“...that all men are created equal, that they are endowed by their Creator with certain unalienable Rights, that among these are Life, Liberty and the pursuit of Happiness...”
— have withstood the test of time, through wars, depressions and recessions, pandemics, natural disasters, racial struggles, and dramatic political realignments. When the Founding Fathers used the phrase “to form a more perfect union,” they acknowledged that this great nation would always be a work-in-progress. With that in mind, citizens have an obligation to ensure the important foundation laid in 1776 continues well into the future, for “ourselves and our posterity.”
As many generations have worked to pave the way for the right to vote, the word “duty” is not chosen lightly. No matter your political persuasion, we owe it to the current and future generations of America to press on with intention and fervor as we head to the voting booth in the coming weeks. With the election well underway, voters have been tasked with making decisions that could impact finances, healthcare, national security, human rights, and a whole host of other arenas. However, true sovereignty reigns in the light of Christ. The Christian citizenry has a moral obligation to represent the community of believers at the polls.
PREPARATION, PRAYER, AND PETITION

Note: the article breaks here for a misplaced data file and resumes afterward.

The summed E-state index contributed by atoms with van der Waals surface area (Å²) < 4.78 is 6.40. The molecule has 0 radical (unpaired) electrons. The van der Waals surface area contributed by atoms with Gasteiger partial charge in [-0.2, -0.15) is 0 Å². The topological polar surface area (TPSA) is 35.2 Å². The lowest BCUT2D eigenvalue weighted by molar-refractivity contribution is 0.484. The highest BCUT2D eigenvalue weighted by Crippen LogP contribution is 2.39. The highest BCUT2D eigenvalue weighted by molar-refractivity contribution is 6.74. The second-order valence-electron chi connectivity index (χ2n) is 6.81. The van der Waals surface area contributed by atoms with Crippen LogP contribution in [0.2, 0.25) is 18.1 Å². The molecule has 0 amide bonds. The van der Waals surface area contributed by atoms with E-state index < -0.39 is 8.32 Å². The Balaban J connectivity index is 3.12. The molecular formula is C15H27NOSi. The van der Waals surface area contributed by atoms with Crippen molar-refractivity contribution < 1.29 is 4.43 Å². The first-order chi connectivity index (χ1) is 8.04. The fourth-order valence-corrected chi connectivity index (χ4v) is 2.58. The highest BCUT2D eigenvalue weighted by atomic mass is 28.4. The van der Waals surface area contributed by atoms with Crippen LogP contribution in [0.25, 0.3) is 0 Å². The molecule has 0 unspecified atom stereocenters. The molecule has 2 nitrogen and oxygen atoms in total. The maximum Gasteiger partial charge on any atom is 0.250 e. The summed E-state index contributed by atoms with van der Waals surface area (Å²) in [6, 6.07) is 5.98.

Complacency has no room where growth is desired. The level of self-reflection that leadership must embark upon requires a certain boldness. Voters must also be self-aware. Author Rebecca Solnit recently wrote, “I think of voting as a chess move, not a valentine.” By casting our ballots, we cannot place all our hopes on infallible candidates but instead must choose those who best represent our ideas. As Christians, we must fall at the feet of Jesus in prayer for wisdom and discernment.
In an election year as tumultuous as 2020, what should American voters do? We must use our two ears to hear and two eyes to see. We must sift factual information from grandiose political speeches using a variety of sources. We must dive into the issues, not simply clinging to perceived notions based on hearsay or social media. We must have honest and open conversations with neighbors, conducted in love and not riddled with hate. We must maintain our Christian integrity, standing up for what is right and just and true. And, once America has chosen its candidates for elected office, Christian Americans have a duty to continue to pray for solid leadership, governed — above all — by Christ.
“I met those of our society who had votes in the ensuing election, and advised them,
1. To vote, without fee or reward, for the person they judged most worthy,
2. To speak no evil of the person they voted against, and,
3. To take care their spirits were not sharpened against those that voted on the other side.”
– John Wesley, October 6, 1774
Amy Schwan is a high school Social Studies teacher and department chair at Mount Paran Christian School. She received a Bachelor of Arts degree in Secondary Education-History and Geography from Clemson University and a Master of Arts degree in Secondary Education-Constitutional Law from the University of North Carolina at Charlotte and Georgetown University.
To learn more about the rigorous but balanced education at Mount Paran Christian School, click here.